Jane Williams, co-owner of Forget-Me-Not Florist here in Northfield with her hubby Jim (right photo below), is my second cousin on my mother’s side… the Lauers of St. Paul, then Mendota Heights, then Rosemount while I was growing up in Eagan. (I went to elementary school in the late 50s/early 60s with Jane and her sibs at St. Peter’s in Mendota. My mother, Audre Wigley, taught 5th grade there and had many of the Lauer kids in her class over the years.)

Jane Williams, Griff Wigley Forget-Me-Not florist, Northfield Jim Williams, Jane Williams

minnesotagrownlogoI stopped by their Northfield florist shop (Water St. at 5th) yesterday to order some flowers (for my sweetie!) and to see how the the 5th St. construction was impacting their business. (Ouch on the latter.)

I’d planned to order flowers via their Northfield florists website (for delivery to Robbie’s hotel room in Salt Lake City) but Jane gave me a money-saving tip: browse the site to find what I wanted, then phone them with the order.

Jane said a large percentage of their flowers have always been supplied by Minnesota growers, part of the Minnesota Grown Program coordinated by the Minnesota Department of Agriculture.

Banks foreclose on The Crossing; now the City should clean up the surrounding property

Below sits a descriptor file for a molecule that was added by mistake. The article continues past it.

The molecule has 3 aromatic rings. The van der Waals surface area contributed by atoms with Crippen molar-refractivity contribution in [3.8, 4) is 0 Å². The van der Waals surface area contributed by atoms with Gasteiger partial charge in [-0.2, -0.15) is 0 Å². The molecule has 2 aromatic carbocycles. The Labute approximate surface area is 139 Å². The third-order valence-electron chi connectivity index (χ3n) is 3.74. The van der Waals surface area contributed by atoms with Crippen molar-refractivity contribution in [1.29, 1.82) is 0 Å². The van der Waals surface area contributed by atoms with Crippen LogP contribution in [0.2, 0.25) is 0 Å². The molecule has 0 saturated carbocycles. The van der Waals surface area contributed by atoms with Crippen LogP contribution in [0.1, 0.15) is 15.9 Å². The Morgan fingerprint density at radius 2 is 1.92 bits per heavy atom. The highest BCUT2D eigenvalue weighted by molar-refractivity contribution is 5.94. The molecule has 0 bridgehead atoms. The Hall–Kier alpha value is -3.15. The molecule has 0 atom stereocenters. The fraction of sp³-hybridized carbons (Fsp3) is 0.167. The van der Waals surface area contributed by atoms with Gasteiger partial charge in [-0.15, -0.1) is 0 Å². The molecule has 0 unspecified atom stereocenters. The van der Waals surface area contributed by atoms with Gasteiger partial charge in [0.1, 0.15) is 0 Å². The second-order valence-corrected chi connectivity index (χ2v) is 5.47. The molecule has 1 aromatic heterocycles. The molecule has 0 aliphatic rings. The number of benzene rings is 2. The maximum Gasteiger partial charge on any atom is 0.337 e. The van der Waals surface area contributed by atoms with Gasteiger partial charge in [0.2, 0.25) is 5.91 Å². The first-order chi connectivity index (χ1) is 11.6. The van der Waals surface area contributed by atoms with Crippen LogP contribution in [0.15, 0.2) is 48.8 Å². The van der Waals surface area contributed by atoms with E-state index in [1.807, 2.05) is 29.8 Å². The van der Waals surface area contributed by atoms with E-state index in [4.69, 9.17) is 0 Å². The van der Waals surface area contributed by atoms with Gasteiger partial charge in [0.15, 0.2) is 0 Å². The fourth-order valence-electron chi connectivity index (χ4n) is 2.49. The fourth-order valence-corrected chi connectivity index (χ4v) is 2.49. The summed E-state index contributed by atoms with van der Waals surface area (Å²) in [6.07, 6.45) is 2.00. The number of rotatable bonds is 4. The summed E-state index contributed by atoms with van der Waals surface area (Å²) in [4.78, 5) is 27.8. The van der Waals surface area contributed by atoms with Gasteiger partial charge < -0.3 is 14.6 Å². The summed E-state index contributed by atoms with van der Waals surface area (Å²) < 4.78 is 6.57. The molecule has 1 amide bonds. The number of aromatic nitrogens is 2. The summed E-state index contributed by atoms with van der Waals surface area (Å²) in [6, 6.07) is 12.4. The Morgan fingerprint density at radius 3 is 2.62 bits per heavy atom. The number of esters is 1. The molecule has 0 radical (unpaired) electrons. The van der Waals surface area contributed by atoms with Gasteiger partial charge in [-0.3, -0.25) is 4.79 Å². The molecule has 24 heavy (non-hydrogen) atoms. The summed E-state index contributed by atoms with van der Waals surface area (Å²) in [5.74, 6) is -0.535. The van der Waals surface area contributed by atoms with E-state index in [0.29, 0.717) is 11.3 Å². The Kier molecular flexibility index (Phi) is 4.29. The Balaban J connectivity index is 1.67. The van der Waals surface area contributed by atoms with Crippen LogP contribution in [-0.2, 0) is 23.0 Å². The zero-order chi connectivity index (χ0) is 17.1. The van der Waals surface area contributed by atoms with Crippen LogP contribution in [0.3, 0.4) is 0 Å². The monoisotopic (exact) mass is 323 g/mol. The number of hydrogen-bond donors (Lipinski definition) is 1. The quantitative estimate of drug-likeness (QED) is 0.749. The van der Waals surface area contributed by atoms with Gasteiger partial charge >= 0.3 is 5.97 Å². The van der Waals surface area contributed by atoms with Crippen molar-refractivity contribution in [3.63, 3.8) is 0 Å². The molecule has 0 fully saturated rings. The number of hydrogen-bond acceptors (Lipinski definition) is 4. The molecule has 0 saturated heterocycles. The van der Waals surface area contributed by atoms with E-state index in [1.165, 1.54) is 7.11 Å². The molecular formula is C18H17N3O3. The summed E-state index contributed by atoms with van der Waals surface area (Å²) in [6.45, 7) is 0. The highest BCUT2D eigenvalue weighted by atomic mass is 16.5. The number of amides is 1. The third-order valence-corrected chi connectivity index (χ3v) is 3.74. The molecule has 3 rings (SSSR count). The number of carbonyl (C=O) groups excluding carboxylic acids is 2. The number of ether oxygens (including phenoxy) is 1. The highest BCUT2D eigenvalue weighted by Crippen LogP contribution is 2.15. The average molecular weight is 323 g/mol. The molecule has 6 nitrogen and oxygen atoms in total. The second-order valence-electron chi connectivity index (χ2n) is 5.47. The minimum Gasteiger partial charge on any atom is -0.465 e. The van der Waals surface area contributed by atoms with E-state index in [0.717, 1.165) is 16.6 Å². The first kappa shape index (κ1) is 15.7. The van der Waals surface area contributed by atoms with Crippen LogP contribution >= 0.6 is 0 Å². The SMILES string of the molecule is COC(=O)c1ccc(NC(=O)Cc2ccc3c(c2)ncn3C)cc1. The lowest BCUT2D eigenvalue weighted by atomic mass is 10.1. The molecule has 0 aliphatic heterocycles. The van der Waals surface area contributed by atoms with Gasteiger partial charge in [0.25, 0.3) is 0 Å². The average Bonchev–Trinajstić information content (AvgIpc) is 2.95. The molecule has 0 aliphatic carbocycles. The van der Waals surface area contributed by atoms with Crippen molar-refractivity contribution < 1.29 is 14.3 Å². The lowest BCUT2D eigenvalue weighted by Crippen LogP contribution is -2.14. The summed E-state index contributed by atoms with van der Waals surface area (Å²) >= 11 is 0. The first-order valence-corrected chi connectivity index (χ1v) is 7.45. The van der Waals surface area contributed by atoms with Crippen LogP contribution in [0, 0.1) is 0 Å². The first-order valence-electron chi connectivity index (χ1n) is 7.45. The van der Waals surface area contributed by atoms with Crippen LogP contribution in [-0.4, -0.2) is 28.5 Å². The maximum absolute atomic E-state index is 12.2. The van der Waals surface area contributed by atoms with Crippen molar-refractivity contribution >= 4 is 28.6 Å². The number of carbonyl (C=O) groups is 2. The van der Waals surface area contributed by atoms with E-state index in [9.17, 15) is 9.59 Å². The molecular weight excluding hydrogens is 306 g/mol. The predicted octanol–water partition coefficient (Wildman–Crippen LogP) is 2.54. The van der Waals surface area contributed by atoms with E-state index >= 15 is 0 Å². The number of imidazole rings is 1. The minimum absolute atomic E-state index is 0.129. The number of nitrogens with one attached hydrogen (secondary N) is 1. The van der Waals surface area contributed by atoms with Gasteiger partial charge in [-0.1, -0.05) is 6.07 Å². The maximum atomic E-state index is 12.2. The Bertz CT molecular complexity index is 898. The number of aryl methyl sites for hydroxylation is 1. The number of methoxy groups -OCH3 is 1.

Today’s Nfld News has this front page story: Crossing development is in foreclosure.

City Administrator Al Roder confirmed Tuesday evening that he was notified late last week of the proceedings begun by the project developer’s creditor, Highland Bank… Roder said he wasn’t certain if the entire project is being foreclosed on. At least one other bank held a portion of Mendota Homes’ loan for the project.

Data request on The Crossing I got wind of the notification last Friday and filed a data request on Monday (left photo). Thus far, I don’t have the documentation but I did speak by phone to Community Development manager Brian O’Connell yesterday and he confirmed it.

I asked Brian if he knew the status of the Jimmy Johns restaurant that was scheduled to break ground the week of May 12th. He didn’t.